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May 13, 2014

Duncan examines third grade testing results

DUNCAN — The reading test given to Duncan’s third-grade students shows 18 percent had unsatisfactory scores, but Assistant Superintendent Merry Stone said Monday most of those students are in special classifications for youngsters still learning English or in specialized programs for learning disabilities.

Of the Duncan third-graders taking regular curriculum, only about 8 percent received unsatisfactory scores, Stone said.

“The numbers were close to what we thought they could be,”  Stone said. “We’ve done progress monitoring, so we knew about what the numbers would be.”

In all, about 55 students (special education and traditional) out of 300 students received unsatisfactory results.   

About 14 percent (42) of third-grade students were ranked as limited knowledge and 60 percent (180) were ranked as  proficienct.

The number students who were ranked as advanced was not released.

  The reading test has remained a controversial topic among educators and in the Oklahoma Legislature.

On Monday, the Oklahoma House  passed a bill to take the reading test out of the equation in  determining if a third-grader should move on to the fourth grade.

House Bill 2625 puts less emphasis on the reading sufficiency test and more focus on whether teachers, parents and administrators think the student should be retained instead of having the test determine the result.

Stone said she was pleased with  the bill’s passage and hopes Gov. Mary Fallin signs it.

“Sometimes retention is a good move for students,” Stone said. “But those on IEPs (Individualized Education Programs), retention is not going to make them not have challenges. It should be done on an individual basis, not just one test on one day.”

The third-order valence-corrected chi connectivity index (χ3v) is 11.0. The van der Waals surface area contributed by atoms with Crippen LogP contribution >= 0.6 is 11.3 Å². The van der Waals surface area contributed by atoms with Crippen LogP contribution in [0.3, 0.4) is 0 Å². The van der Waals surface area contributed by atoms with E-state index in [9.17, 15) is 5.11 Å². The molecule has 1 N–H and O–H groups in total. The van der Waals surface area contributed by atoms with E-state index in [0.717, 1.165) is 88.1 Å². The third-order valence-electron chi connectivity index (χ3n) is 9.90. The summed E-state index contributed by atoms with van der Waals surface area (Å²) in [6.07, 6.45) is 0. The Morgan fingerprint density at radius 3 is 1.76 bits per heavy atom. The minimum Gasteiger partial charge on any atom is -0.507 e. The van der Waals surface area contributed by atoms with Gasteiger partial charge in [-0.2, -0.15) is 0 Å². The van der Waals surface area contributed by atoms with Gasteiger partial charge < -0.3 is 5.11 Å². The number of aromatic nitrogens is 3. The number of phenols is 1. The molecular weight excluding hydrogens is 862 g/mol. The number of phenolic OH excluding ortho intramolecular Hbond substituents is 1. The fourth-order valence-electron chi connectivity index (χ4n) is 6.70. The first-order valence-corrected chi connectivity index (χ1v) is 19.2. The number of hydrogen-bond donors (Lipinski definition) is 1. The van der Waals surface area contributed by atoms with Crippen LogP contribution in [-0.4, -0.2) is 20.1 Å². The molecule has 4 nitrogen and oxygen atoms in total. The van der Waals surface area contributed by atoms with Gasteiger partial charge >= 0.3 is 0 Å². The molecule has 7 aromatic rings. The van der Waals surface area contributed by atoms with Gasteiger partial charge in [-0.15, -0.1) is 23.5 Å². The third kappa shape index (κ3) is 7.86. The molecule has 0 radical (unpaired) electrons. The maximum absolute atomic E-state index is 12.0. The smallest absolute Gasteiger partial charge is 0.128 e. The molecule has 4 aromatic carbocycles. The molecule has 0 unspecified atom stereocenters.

Janet Barresi, state superintendent of public instruction, said she is concerned the third-grade reading test may be jettisoned.

“Today’s vote endorses a system of social promotion that has failed to reduce illiteracy and has deprived students from receiving the best education possible,” Barresi said. “Nothing is more fundamental to learning than the ability to read. The Reading Sufficiency Act can greatly improve literacy in our state, but it cannot work if it is abandoned for social promotion.”

Stone said a lot of factors can have an impact on how well students do on the reading sufficiency test.

With third grade being the first year students are introduced to standardized testing, she said including high stakes testing can be overwhelming for students and can increase their test anxiety. The reading sufficiency testing also eliminated modified testing for special education students, Stone said.

“No matter the challenges, everyone takes the same test,” she said. “A special education student takes the same test as a gifted student.”

With the return of reading sufficiency test results, Stone was positive about the future of Duncan students. She said the important thing for people to note is that 92 percent of traditional students scored above unsatisfactory, and as a result are eligible for promotion to the fourth grade.

She said she hopes the process will continue to move in a positive direction and will reduce the negative impact it makes on challenged students.


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